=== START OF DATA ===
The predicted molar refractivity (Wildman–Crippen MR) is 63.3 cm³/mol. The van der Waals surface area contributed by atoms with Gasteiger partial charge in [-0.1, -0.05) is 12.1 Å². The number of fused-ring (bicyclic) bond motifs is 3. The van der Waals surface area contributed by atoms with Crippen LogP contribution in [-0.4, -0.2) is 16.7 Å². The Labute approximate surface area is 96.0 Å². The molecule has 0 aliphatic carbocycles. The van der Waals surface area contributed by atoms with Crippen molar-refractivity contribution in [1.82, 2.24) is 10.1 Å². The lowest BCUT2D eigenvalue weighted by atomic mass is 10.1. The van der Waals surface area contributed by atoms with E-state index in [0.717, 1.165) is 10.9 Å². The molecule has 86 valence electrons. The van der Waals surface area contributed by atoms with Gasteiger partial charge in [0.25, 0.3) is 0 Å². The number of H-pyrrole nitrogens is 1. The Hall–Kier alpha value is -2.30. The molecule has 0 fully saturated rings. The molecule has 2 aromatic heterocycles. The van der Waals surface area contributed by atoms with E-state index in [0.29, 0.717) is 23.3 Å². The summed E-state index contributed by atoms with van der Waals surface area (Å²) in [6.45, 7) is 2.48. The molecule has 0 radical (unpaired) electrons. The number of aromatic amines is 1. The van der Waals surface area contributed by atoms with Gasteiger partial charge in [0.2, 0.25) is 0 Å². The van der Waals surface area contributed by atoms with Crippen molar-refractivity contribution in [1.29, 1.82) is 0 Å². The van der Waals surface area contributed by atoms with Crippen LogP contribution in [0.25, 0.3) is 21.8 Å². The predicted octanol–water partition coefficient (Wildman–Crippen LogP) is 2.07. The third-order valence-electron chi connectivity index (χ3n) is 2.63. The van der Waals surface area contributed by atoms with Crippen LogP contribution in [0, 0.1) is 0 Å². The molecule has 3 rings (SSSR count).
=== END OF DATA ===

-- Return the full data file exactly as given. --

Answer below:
The predicted molar refractivity (Wildman–Crippen MR) is 63.3 cm³/mol. The van der Waals surface area contributed by atoms with Gasteiger partial charge in [-0.1, -0.05) is 12.1 Å². The number of fused-ring (bicyclic) bond motifs is 3. The van der Waals surface area contributed by atoms with Crippen LogP contribution in [-0.4, -0.2) is 16.7 Å². The Labute approximate surface area is 96.0 Å². The molecule has 0 aliphatic carbocycles. The van der Waals surface area contributed by atoms with Crippen molar-refractivity contribution in [1.82, 2.24) is 10.1 Å². The lowest BCUT2D eigenvalue weighted by atomic mass is 10.1. The van der Waals surface area contributed by atoms with E-state index in [0.717, 1.165) is 10.9 Å². The molecule has 86 valence electrons. The van der Waals surface area contributed by atoms with Gasteiger partial charge in [0.25, 0.3) is 0 Å². The number of H-pyrrole nitrogens is 1. The Hall–Kier alpha value is -2.30. The molecule has 0 fully saturated rings. The molecule has 2 aromatic heterocycles. The van der Waals surface area contributed by atoms with E-state index in [0.29, 0.717) is 23.3 Å². The summed E-state index contributed by atoms with van der Waals surface area (Å²) in [6.45, 7) is 2.48. The molecule has 0 radical (unpaired) electrons. The number of aromatic amines is 1. The van der Waals surface area contributed by atoms with Gasteiger partial charge in [0.2, 0.25) is 0 Å². The van der Waals surface area contributed by atoms with Crippen molar-refractivity contribution in [1.29, 1.82) is 0 Å². The van der Waals surface area contributed by atoms with Crippen LogP contribution in [0.25, 0.3) is 21.8 Å². The predicted octanol–water partition coefficient (Wildman–Crippen LogP) is 2.07. The third-order valence-electron chi connectivity index (χ3n) is 2.63. The van der Waals surface area contributed by atoms with Crippen LogP contribution in [0, 0.1) is 0 Å². The molecule has 3 rings (SSSR count).